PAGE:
My first attempt at implementation though was in the PC game Wargame: AirLand Battle. It’s a multiplayer focused Real Time Strategy game (no base building, just pulling units from the army list with an initial points cost and then additional points to spend over time based on holding objectives) that’s heavily inspired by tabletop games like Cold War Commander, with the interesting thing that it is highly realistic except in every aspect it really isn’t. All the equipment and locations are modelled on reality but mechanically they only really have bare hints of reality; infantry are casually strolling at over 20mph, no thermal imaging systems, missiles have a fraction of their maximum range and all that stuff that’s very familiar to game designers who’ve had to compromise reality for gameplay.

    But it did have some smart line of sight stuff that you just don’t get in most games, especially tabletop. even my favourite A Fistful of TOWs and it’s nice rules for spotting/concealment can’t escape it’s medium and allow for completely hidden units on a table. More than the usual fog of war effects found in RTS games, recon was essential for keeping an eye on what was going on, and smart use of recon was a very good indicator of how good the player was. Either way, it’s decent. or was anyway, dead game now and the sequel is more popular despite being kinda worse due to wasting far too much development time on ships (naval assets up to Destroyers in a battalion level game! What were they thinking!?).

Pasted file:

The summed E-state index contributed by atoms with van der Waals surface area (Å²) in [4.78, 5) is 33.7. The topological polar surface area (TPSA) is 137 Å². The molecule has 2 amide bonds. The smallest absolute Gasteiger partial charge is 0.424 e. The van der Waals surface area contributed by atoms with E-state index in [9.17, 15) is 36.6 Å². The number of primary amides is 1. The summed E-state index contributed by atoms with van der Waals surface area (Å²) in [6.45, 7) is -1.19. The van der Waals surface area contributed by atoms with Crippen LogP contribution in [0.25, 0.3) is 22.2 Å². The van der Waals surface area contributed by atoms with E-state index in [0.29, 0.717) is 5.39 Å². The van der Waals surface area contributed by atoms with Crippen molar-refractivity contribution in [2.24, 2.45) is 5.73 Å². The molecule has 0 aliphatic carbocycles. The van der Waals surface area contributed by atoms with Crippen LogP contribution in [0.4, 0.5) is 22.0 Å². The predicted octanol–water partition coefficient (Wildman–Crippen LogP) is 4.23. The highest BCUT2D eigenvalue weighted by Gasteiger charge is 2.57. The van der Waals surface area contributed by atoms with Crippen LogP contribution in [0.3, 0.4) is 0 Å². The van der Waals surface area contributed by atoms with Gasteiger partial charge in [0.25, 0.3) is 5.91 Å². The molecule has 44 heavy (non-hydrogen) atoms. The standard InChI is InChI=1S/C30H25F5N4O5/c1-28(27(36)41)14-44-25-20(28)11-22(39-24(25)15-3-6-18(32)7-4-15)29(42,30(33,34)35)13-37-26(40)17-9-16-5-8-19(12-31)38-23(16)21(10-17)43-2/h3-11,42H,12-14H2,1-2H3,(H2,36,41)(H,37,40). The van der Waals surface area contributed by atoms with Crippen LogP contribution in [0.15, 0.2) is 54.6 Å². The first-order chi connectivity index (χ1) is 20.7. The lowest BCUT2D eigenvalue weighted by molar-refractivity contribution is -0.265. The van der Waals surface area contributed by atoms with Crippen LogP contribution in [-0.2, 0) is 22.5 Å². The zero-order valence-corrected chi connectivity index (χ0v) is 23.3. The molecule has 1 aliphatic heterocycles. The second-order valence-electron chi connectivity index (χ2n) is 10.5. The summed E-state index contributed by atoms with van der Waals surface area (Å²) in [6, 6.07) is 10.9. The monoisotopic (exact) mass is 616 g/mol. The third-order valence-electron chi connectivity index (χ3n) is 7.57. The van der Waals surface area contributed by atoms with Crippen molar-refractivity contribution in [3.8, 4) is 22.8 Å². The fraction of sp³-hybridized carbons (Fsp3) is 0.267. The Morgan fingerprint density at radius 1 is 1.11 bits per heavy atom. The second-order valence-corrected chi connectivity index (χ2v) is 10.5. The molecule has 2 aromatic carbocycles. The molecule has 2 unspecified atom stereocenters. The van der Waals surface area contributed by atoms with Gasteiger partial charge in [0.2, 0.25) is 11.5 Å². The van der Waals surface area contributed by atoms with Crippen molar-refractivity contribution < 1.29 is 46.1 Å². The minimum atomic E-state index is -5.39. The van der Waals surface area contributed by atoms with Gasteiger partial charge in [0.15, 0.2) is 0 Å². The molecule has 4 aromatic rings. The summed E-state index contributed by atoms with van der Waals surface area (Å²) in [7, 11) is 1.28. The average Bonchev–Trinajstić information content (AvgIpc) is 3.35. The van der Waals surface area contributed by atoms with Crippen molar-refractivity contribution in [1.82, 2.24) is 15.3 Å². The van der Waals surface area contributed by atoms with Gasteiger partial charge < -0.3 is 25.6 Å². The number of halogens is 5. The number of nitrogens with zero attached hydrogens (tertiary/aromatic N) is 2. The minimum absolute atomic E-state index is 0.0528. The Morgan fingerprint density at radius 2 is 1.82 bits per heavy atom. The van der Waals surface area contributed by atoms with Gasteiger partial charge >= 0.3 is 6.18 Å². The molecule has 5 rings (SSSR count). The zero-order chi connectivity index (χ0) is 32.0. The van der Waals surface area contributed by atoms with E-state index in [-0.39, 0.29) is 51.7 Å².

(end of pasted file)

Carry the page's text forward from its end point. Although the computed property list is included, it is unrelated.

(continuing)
But myself and a comrade had great fun in applying high speed aggressive attacks, bypassing defences wherever possible, dumping huge amounts of artillery on target areas and shrugging casualties rather than playing in the typical style of being fairly conservative, using the best equipment in small amounts and the like. Essentially the usual style didn’t use Soviet equipment as designed in favour of how the game pushed people to play given how the mechanics are. So we broke that. Thankfully we won because not only was my comrade very, very good at the game, most people are not. We took huge casualties but still managed to swing it back for victory as sustained assaults eventually found their way through enemy lines and started hitting the important supplies and support assets.